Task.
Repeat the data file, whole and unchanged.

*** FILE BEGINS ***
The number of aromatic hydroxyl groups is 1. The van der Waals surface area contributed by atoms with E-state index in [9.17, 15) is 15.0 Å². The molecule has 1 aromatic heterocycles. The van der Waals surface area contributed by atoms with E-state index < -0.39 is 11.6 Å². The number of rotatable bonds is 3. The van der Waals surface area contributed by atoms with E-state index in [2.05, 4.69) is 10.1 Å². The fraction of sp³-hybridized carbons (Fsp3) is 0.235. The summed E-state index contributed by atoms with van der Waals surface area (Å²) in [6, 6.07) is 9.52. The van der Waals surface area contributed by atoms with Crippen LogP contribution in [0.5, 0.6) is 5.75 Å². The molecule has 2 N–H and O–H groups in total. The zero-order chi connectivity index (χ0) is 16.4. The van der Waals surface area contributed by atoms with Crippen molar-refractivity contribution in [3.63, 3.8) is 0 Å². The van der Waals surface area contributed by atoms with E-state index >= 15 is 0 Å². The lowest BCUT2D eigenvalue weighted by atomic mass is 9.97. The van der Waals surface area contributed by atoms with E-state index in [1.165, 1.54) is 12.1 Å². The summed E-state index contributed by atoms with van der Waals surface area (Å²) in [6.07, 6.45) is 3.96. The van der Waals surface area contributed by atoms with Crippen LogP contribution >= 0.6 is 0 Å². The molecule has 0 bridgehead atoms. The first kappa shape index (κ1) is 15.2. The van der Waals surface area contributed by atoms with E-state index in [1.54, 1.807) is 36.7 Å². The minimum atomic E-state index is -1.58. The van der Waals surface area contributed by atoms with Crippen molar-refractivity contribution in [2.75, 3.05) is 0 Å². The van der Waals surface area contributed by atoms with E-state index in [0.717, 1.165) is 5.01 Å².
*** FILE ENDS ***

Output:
The number of aromatic hydroxyl groups is 1. The van der Waals surface area contributed by atoms with E-state index in [9.17, 15) is 15.0 Å². The molecule has 1 aromatic heterocycles. The van der Waals surface area contributed by atoms with E-state index < -0.39 is 11.6 Å². The number of rotatable bonds is 3. The van der Waals surface area contributed by atoms with E-state index in [2.05, 4.69) is 10.1 Å². The fraction of sp³-hybridized carbons (Fsp3) is 0.235. The summed E-state index contributed by atoms with van der Waals surface area (Å²) in [6, 6.07) is 9.52. The van der Waals surface area contributed by atoms with Crippen LogP contribution in [0.5, 0.6) is 5.75 Å². The molecule has 2 N–H and O–H groups in total. The zero-order chi connectivity index (χ0) is 16.4. The van der Waals surface area contributed by atoms with Crippen molar-refractivity contribution in [3.63, 3.8) is 0 Å². The van der Waals surface area contributed by atoms with E-state index >= 15 is 0 Å². The lowest BCUT2D eigenvalue weighted by atomic mass is 9.97. The van der Waals surface area contributed by atoms with E-state index in [1.165, 1.54) is 12.1 Å². The summed E-state index contributed by atoms with van der Waals surface area (Å²) in [6.07, 6.45) is 3.96. The van der Waals surface area contributed by atoms with Crippen LogP contribution >= 0.6 is 0 Å². The molecule has 0 bridgehead atoms. The first kappa shape index (κ1) is 15.2. The van der Waals surface area contributed by atoms with E-state index in [1.54, 1.807) is 36.7 Å². The minimum atomic E-state index is -1.58. The van der Waals surface area contributed by atoms with Crippen molar-refractivity contribution in [2.75, 3.05) is 0 Å². The van der Waals surface area contributed by atoms with E-state index in [0.717, 1.165) is 5.01 Å².